The survey was fielded from April 3-11, 2006, and was completed by 1,001 people ages 14-20 (yielding a margin of error of plus or minus three percentage points for this sample in total, at a 95 percent confidence level). Resulting data have been weighted according to the 2004 U.S. Census to be representative of the national online population of the surveyed age group.



The Florida Coalition to Prevent Underage Drinking is made up of business leaders, law enforcement, clergy, educators and community groups dedicated to protecting state laws relating to the sale of beer, wine and liquor over the Internet, by phone or through the mail by unlicensed out-of-state companies.  The Coalition supports Florida law requiring that alcohol only be sold through licensed businesses in Florida that can be held accountable for violations.


2 Responses to “Another thing for parents to worry over”

  1. KK Casey Says:

    I am considered an overprotective parent; yet,I would rather be that than let a situation occur where my child is in a position that could cost him his life, or others theirs. I have certain rules: the computer is in the kitchen/dining area, no internet access (even if it is homework related) until mom and dad or another adult is around,and absoltuely no ordering anything off the internet without parental approval. Also, I have security settings, which are easy to set up, for children to prohibit them visiting certain websites and also, that will track where they have been on the computer.
    For a couple of years, some of my friends thought I was crazy. However, once one of my friends found out the stuff her child as a 13 year old was posting on, called me to ask,”what do i do??” I am horrified of not just alcohol and drugs, but the pedophiles and other “corrupt” things the internet brings. It should be noted that if you start this monitoring early, your children don’t complain, they just take it as a rule of thumb. Today, my children say,” I have to wait until mom is home to do this.” Unncecessary? You never know, until a story like this hits home. What if they drove, after they drank and killed someone in a car crash. There you are with your child in a DUI manslaughter situation. Better to be safe than sorry in my opinion.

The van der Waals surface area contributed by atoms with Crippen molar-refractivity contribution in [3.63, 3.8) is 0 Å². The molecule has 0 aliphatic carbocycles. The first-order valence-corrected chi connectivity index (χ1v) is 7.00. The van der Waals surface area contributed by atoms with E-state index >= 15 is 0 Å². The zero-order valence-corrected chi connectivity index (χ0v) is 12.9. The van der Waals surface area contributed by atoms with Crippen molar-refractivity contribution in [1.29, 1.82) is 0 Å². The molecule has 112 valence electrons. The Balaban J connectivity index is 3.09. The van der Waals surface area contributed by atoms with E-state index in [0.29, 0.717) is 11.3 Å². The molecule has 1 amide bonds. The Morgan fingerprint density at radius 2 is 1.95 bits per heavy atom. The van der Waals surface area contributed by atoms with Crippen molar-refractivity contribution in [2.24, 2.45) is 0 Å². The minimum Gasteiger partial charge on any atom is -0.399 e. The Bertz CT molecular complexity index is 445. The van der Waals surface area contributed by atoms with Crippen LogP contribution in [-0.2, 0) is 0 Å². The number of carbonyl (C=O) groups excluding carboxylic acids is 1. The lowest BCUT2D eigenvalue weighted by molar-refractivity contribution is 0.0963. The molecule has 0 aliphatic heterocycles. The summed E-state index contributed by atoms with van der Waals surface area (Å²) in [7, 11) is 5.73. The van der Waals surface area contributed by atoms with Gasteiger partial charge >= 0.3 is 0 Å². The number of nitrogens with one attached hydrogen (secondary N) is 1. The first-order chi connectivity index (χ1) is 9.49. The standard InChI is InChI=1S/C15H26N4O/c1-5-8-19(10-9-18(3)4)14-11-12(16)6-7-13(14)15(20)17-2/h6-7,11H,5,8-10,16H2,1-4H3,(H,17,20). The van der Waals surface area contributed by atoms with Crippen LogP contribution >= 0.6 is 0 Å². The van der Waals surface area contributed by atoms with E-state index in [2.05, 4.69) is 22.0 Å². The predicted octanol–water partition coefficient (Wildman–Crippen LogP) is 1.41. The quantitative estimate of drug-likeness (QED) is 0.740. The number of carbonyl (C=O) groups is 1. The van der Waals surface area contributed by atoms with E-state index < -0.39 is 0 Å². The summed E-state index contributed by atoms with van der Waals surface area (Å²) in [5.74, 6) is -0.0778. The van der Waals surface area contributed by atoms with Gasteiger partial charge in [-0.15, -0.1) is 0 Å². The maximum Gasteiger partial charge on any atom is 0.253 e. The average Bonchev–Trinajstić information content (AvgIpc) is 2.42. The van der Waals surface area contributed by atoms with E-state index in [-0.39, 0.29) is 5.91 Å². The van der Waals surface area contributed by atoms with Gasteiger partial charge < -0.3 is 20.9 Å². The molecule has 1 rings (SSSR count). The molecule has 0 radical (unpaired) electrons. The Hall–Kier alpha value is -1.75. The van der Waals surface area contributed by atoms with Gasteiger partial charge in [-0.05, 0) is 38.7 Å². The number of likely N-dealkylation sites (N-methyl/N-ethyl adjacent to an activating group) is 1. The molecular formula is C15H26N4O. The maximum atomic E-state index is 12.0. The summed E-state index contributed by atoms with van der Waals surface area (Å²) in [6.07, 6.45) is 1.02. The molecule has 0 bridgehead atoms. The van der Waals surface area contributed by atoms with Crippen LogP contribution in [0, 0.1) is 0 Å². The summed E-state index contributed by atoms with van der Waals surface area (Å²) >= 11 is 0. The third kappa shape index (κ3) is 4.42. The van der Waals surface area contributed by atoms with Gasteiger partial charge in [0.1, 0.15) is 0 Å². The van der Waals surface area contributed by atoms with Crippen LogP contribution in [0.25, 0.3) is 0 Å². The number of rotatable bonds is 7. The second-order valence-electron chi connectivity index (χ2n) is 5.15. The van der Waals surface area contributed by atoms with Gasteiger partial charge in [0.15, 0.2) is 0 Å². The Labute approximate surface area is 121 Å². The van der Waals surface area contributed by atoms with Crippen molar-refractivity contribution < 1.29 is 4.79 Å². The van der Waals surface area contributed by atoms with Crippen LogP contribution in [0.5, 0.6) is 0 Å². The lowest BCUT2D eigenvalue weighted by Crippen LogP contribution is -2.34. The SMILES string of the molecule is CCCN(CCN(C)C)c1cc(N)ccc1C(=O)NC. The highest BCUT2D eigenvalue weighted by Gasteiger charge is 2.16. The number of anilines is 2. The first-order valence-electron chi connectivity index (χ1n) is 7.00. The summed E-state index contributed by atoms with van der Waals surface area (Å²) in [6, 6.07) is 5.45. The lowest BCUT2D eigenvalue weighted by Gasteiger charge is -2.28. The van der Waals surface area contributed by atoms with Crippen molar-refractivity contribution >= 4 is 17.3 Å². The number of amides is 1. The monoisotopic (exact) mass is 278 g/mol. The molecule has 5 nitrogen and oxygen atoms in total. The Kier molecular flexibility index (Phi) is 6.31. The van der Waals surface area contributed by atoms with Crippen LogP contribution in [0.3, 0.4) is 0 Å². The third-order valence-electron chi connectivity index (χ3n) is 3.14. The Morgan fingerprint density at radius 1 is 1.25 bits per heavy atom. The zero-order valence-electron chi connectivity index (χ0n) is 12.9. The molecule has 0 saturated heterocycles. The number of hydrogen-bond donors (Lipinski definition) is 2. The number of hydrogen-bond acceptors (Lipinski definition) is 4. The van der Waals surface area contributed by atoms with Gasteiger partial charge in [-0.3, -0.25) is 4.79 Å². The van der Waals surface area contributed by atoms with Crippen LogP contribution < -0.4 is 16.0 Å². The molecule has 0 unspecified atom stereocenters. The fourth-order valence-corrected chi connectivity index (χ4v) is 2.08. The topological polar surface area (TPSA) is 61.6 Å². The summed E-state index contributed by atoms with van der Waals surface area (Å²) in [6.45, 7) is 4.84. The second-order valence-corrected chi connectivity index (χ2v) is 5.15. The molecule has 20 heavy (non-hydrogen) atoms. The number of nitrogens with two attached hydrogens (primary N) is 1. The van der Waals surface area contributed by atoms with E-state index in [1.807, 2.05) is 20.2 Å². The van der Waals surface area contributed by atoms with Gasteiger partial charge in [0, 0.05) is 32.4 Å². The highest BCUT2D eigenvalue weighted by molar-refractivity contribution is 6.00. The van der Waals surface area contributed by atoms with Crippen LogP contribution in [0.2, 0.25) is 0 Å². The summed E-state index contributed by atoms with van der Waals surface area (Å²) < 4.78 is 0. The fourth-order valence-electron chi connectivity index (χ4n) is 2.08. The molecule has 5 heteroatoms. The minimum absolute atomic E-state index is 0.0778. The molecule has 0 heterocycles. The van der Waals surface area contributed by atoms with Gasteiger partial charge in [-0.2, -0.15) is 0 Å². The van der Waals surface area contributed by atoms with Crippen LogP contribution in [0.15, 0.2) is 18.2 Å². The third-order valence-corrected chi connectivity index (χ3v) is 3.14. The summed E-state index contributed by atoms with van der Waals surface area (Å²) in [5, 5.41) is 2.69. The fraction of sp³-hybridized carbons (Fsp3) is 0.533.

2. Lisa C. Says:

    This is the most ridiculous survey I’ve ever seen. Most kids A)don’t want to wait weeks for a delivery B)don’t want to pay the highest prices plus shipping and handling, C)can get alcohol much more easily offline – pay someone $5 to get them beer or vodka, etc.

    This survey was conducted by an organization that wants to protect their monopoly on alcohol sales — the methods that actually make it easier for kids to get booze. In order to do this, they are trying to scare people about something that is actually much less of a threat.

    We should all be embarrassed about how gullible we are. Chicken Little lives.

Leave a Reply

Please log in using one of these methods to post your comment: Logo

You are commenting using your account. Log Out / Change )

Twitter picture

You are commenting using your Twitter account. Log Out / Change )

Facebook photo

You are commenting using your Facebook account. Log Out / Change )

Google+ photo

You are commenting using your Google+ account. Log Out / Change )

Connecting to %s